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[December 05, 2008]
LBJ Library releases last set of secret recordings
AUSTIN, Dec 05, 2008 (The Dallas Morning News - McClatchy-Tribune Information Services via COMTEX) --
Newly revealed tapes shed light on a hard-fought presidential race's finish and how a president from Texas, widely reviled for his conduct of an unpopular war, reaches out to a successor of the other party.
The year was 1968, not 2008.
On the eve of that year's election, President Lyndon B. Johnson, eager to end the Vietnam war, complained bitterly about suspected interference with planned peace talks by supporters of GOP presidential hopeful Richard Nixon, according to tapes made public Thursday by the Lyndon Baines Johnson Library in Austin.
Other tapes show Mr. Johnson consoling Sen. Edward Kennedy after brother Robert Kennedy was assassinated, discussing antiwar riots in Chicago, promising a smooth transition to Mr. Nixon's incoming administration and swatting down last-minute regulations proposed by his cabinet secretaries.
"You bureaucrats have just gone around and figured out anybody in the world that you can stir up and make mad," he scolds IRS Commissioner Sheldon Cohen a month before leaving office.
At a press conference, Luci Baines Johnson, the president's younger daughter, said emotions flared when she listened to the tapes -- the most recent, and final, batch, capping 640 hours' worth that have been made public since 1993.
"During this time of transition as we are focusing on the Bush family opening the doors of the White House to the Obama family, it brings back a flood of memories," she said.
Ms. Johnson said, though, that the tapes' release makes her glad because now historians and a younger generation can fully view her father -- and appreciate his frantic efforts to end a war she stressed he didn't start.
Several tapes show Mr. Johnson livid over a perceived threat to his peace push. He told several senators that people close to Mr. Nixon secretly urged South Vietnam to delay going to peace talks in Paris, to deprive Democrat presidential candidate Hubert Humphrey of a last-minute election boost. The Nixon supporters promised Saigon's representatives a better deal from their man, he said.
"They ought not to be doing this, this is treason," Mr. Johnson told Senate Minority Leader Everett Dirksen, R-Ill., in a call on Oct. 31, 1968, five days before the election.
While the president didn't accuse Mr. Nixon of treason, he said, "If Nixon keeps the South Vietnamese away from the [peace] conference table, that's going to be his responsibility." Also, Mr. Johnson suggested he might leak contents of intercepted communications between Nixon supporter Anna Chan Chennault and officials in Asia.
"It would shock America if a principal candidate was playing with a source like this on a matter this important," he said.
Three days later, Mr. Nixon called Mr. Johnson. Mr. Nixon denied involvement in or approval of "somebody trying to sabotage the Saigon government's attitude."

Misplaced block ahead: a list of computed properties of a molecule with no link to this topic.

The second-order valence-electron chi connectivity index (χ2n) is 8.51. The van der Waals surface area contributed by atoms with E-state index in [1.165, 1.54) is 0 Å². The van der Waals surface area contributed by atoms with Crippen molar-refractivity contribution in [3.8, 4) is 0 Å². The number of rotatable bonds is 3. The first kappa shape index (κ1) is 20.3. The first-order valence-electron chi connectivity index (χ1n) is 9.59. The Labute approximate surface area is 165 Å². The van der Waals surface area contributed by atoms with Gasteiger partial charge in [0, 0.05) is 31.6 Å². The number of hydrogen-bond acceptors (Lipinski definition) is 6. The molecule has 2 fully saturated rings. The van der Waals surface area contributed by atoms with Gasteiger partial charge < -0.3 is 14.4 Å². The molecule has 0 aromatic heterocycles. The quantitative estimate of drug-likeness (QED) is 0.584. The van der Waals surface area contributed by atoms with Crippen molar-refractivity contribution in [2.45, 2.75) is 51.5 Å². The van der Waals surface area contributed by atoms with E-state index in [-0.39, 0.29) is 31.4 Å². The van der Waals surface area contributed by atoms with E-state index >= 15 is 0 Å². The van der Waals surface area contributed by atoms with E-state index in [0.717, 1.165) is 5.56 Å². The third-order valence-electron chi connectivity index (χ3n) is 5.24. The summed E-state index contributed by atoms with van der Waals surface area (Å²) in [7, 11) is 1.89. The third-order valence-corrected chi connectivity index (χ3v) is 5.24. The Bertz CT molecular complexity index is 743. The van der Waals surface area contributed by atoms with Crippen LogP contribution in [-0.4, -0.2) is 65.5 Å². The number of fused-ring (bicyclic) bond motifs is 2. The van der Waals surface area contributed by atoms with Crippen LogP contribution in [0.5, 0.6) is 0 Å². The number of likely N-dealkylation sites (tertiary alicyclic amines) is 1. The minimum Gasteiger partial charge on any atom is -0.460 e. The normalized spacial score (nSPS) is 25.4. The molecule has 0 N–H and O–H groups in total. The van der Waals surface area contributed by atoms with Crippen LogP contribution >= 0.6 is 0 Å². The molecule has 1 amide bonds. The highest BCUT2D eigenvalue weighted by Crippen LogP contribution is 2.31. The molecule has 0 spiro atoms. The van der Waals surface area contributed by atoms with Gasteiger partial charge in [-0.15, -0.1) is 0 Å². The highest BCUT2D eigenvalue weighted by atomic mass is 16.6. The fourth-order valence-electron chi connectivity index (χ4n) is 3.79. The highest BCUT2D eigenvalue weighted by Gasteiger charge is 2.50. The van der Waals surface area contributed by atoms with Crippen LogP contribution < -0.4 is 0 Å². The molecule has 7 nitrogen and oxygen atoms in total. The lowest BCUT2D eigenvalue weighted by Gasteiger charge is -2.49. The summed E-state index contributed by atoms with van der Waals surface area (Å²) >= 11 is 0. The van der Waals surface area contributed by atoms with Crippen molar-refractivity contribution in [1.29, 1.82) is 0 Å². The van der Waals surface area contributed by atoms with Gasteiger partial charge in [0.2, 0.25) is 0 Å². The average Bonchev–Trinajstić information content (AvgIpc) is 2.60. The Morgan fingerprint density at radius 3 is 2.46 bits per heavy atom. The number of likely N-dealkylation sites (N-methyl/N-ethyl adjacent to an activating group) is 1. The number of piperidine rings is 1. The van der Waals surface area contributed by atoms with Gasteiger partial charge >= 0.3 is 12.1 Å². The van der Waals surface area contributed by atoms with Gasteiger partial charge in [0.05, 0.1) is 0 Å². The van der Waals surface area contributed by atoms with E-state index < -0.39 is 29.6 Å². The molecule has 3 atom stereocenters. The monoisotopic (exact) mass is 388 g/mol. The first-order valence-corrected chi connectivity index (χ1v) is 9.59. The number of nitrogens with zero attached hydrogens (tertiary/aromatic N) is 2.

"Good God, we want them over in Paris. We've got to get them to Paris or you can't have a peace," Mr. Nixon said.
Reporters picked up rumors about the alleged intrigue by Nixon supporters before the election. But the story of Mrs. Chennault's alleged interference didn't break until early 1969, said library archivist Regina Greenwell.
Former Johnson aide Harry Middleton said the president and Mr. Humphrey, his vice president and would-be successor, decided not to make public the alleged diplomatic interference by Mrs. Chennault and others for fear the nation "couldn't survive another blow," though disclosure might have changed the race's outcome.
Still, in a conference call with top advisers a day before the election, Mr. Johnson appears at least tempted. "I don't want to have information that ought to be public, and not make it so," he said.
Secretary of State Dean Rusk replied, "I do not believe that any president can make any use of interceptions or telephone taps in any way that would involve politics. The moment we cross over that divide, we are in a different kind of society."
Shortly after the election, Mr. Johnson invited Mr. Nixon and his wife to the White House -- as President George W. Bush recently extended hospitality to President-elect Barack Obama and his wife.
There, the similarity in presidential transitions may end, however.
While Mr. Bush has approved a raft of controversial last minute regulations on endangered species, coal-fired power plants and mountaintop-removal mining, Mr. Johnson turned down cabinet secretaries who wanted to add 7 million acres to the national parks, kill road projects and reorganize the Labor Department.
He told Mr. Cohen of the IRS, who wanted to change how deferred stock compensation was treated for tax purposes: "No quickie regulations."
"You've had five years over there," Mr. Johnson said. "Why the hell haven't you issued it before?"
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